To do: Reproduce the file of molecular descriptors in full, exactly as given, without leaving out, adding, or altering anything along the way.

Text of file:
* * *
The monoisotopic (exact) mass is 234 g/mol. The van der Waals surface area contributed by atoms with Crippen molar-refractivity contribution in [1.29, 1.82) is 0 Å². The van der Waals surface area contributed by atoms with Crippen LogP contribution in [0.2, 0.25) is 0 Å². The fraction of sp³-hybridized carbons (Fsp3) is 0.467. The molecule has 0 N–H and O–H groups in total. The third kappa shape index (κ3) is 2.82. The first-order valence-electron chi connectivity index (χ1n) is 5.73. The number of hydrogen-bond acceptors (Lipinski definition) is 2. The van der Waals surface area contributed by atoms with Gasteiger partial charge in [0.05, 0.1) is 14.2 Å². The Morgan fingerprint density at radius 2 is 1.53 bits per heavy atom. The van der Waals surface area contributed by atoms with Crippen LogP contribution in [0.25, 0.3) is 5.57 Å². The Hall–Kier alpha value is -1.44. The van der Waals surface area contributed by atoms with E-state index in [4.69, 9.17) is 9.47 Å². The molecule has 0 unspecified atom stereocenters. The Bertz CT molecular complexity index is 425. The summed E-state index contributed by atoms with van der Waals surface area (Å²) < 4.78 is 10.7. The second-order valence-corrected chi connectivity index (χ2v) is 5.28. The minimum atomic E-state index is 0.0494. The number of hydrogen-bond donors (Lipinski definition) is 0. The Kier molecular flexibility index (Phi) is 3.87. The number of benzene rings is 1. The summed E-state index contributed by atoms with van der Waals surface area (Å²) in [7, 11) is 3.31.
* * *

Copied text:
The monoisotopic (exact) mass is 234 g/mol. The van der Waals surface area contributed by atoms with Crippen molar-refractivity contribution in [1.29, 1.82) is 0 Å². The van der Waals surface area contributed by atoms with Crippen LogP contribution in [0.2, 0.25) is 0 Å². The fraction of sp³-hybridized carbons (Fsp3) is 0.467. The molecule has 0 N–H and O–H groups in total. The third kappa shape index (κ3) is 2.82. The first-order valence-electron chi connectivity index (χ1n) is 5.73. The number of hydrogen-bond acceptors (Lipinski definition) is 2. The van der Waals surface area contributed by atoms with Gasteiger partial charge in [0.05, 0.1) is 14.2 Å². The Morgan fingerprint density at radius 2 is 1.53 bits per heavy atom. The van der Waals surface area contributed by atoms with Crippen LogP contribution in [0.25, 0.3) is 5.57 Å². The Hall–Kier alpha value is -1.44. The van der Waals surface area contributed by atoms with E-state index in [4.69, 9.17) is 9.47 Å². The molecule has 0 unspecified atom stereocenters. The Bertz CT molecular complexity index is 425. The summed E-state index contributed by atoms with van der Waals surface area (Å²) < 4.78 is 10.7. The second-order valence-corrected chi connectivity index (χ2v) is 5.28. The minimum atomic E-state index is 0.0494. The number of hydrogen-bond donors (Lipinski definition) is 0. The Kier molecular flexibility index (Phi) is 3.87. The number of benzene rings is 1. The summed E-state index contributed by atoms with van der Waals surface area (Å²) in [7, 11) is 3.31.